I’m not sure we get the order of magnitude. As His people test Him and fail to follow Him, He continues to reveal His constant, active, present-being as “I AM.” The people may fail to fully realize it or appreciate it in the present moment, which could unfold in the biblical text as growing definition in how God relates to His people over time. But that is more like an aspect of growing relationships and getting to know who someone is and has been, though I may not fully realize it now.
You brought up many interesting passages referencing God’s name being used sometimes alone and sometimes in conjunction with an angelic presence. I tried to go through them all below, fetching some Hebrew and research data on context and meaning, but please pardon the fact that I’m no expert in Hebrew and have to stand on the shoulders of those who do. As such, I also left the right-to-left word order for each below…
- Yahweh malak
- of-LORD the-angel
- מַלְאַ֧ךְ יְהוָ֛ה
“The angel of the LORD” (מַלְאַ֧ךְ יְהוָ֛ה) is mentioned fifty-eight times in the OT, “the angel of God” eleven times. Angels of the LORD appear either singly as here or in groups. When first seen, they are usually taken to be men, but by the end of the encounter one of them is realized to be God (18: 2, 22; Judg 6: 11–22; 13: 3–22). When, as here, the text simply speaks of a single angel of the LORD, this must be understood as God himself appearing in human form, nearly always to bring good news or salvation. The angel of the LORD appears frequently in Genesis and in the Book of Judges but rarely in the literature dealing with later periods. The exact relationship between the angel and God himself has been the subject of much inconclusive discussion. The Fathers identified him with the Logos. Modern scholarship has seen the angel as a creature who represents God, as a hypostasis of God, as God himself, or as some external power of God. (For further discussion, see THWAT 2: 900–908; Westermann, 2: 289–91; EM 4: 975–90; G. von Rad, OT Theology, 1: 285–89.) Within Genesis, the angel of the LORD tends to appear at moments of dire personal crisis (cf. 21: 17; 22: 11, 15).”
With the suggestion of hypostasis or the Logos quoted above as a part of biblical interpretation tradition in this passage, we could read into the text this meaning. However, there is not enough to concretely read Christ out of the text at its face value, so it’s likely an open discussion.
- Yahweh elaw wayera
- the-LORD to-him appeared
- וַיֵּרָ֤א אֵלָיו֙ יְהוָ֔ה
The identity of these visitors are not immediately apparent to Abraham, and he thought they were men (v.2). As he talks to them, he begins to understand who they are. He later addresses the LORD as Adonay (אֲדֹנָ֔י) or “sovereign,” in intercessory prayer (confer 18:3, 27, 30-32). There are different interpretations of this, like “my Lord” or “Lord of all, sovereign”, and the potential for it being plural. But the best likely representation of this formal address by Abraham is “sovereign.”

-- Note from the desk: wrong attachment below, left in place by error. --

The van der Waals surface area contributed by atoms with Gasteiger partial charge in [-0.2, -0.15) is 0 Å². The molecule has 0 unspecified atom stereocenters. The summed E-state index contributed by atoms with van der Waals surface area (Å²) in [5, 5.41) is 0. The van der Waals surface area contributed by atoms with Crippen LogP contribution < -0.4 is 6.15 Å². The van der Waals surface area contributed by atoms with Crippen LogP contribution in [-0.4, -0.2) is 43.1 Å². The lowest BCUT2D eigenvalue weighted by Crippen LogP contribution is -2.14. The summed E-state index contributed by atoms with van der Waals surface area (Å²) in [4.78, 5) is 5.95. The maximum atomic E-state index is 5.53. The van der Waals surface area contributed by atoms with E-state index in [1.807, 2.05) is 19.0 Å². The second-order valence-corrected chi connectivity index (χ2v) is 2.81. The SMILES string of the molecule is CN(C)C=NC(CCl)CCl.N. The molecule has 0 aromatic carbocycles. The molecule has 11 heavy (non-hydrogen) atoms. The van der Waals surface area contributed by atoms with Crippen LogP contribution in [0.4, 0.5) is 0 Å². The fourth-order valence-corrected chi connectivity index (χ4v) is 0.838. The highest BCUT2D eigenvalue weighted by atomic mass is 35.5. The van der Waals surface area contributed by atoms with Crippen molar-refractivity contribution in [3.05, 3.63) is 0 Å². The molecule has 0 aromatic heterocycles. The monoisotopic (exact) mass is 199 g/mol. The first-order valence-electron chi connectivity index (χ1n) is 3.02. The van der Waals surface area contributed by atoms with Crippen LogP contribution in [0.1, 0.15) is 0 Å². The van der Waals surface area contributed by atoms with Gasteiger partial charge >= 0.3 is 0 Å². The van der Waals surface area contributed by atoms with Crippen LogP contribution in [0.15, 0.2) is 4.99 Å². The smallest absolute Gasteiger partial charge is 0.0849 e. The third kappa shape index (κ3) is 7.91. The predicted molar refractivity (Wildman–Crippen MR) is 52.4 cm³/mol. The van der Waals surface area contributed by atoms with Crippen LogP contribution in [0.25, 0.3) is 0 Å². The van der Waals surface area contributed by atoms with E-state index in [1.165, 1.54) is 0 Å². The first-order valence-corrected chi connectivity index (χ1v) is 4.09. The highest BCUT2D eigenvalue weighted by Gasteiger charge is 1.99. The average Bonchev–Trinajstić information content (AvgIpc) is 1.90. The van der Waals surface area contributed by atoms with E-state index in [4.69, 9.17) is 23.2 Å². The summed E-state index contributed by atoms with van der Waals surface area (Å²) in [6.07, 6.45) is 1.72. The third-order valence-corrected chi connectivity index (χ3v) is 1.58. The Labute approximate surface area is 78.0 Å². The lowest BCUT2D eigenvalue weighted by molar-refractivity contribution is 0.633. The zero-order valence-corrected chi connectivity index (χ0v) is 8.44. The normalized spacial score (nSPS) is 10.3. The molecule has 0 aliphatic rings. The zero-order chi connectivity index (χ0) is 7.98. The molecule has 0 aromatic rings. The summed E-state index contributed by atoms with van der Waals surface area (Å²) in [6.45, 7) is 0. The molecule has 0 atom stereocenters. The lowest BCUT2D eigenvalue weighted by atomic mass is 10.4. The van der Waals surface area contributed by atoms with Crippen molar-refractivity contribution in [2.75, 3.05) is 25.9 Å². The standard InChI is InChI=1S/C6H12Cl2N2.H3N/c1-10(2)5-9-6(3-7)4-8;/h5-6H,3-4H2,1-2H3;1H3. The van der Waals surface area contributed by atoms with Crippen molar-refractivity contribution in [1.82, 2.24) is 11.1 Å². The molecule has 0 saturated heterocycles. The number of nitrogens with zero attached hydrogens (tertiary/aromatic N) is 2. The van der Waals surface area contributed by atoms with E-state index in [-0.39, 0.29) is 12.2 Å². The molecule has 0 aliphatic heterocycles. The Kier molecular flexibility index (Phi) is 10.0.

- elaw Yahweh malak wayera
- to-him of-the-LORD the-angel appeared
- וַ֠יֵּרָא מַלְאַ֨ךְ יְהֹוָ֥ה אֵלָ֛יו
The messenger of Yahweh, is not an “angel” in the sense in which “angel” is now generally understood. As often in the OT (Gen 18, Judg 6), there is in this passage a fluid interchange between symbol, representative, and God himself. In the composite form of the present text, Moses sees the symbol (“ a blaze of fire”) and hears Yahweh (vv 4–6, 7–10, 12). Only we are told that Yahweh’s messenger appeared to him. For the redactor, there was no inconsistency: the addition of Elohim (v 4) to the messenger, the fire, and Yahweh of v 2 simply provided four designations of the same and single reality." 
It seems we can take at face value that these presences are representative of God in the truest possible sense, as far as He can present Himself before a human.
- Yahweh wayyar
- the-LORD so-when-saw
- וַיַּ֥רְא יְהוָ֖הi
Same context for the LORD as used in 3:2.
- ehyeh aser ehyeh
- I-AM who I-AM
- אֶֽהְיֶ֖ה אֲשֶׁ֣ר אֶֽהְיֶ֑ה
God’s reply is in an active state of being, not past or future, but He always is and continues to be so. This is echoed when God repeatedly affirms who He is (vv.12-14).
- Yahweh wayyered
- the-LORD and-descended
- וַיֵּ֤רֶד יְהוָה֙
- wayyaabor Yahweh
- and-passed the-LORD
- וַיַּעֲבֹ֨ר יְהוָ֥ה
God is again declaring who He is, as He did earlier in 3:16. There is a more interesting aspect in the double-calling of His own name in the same verse 6:
- wehannun rahum el Yahweh, Yahweh
- and-gracious merciful God the-LORD, the-LORD
- יְהוָ֣ה יְהוָ֔ה אֵ֥ל רַח֖וּם וְחַנּ֑וּן
There is no mistake or casual redundancy in the text as God is emphasizing the present reality of Yahweh as being, active, and present.
 Gordon J. Wenham, Gensis 16-50 in Word Biblical Commentary, vol. 2, eds. David A. Hubbard, et al. (Grand Rapids: Zondervan, 2000), Kindle edition, 8-9.
 - - , Genesis 1-15 in Word Biblical Commenary, vol. 1, eds. David A. Hubbard, et al. (Grand Rapids: Zondervan, 1987), Kindle edition, 327.
 John I. Durham, Exodus in Word Biblical Commentary, vol. 3, eds. David A. Hubbard, et al. (Grand Rapids: Zondervan, 1987), Kindle edition, 30.
 Ibid., 38-39.
 Ibid., 452-453.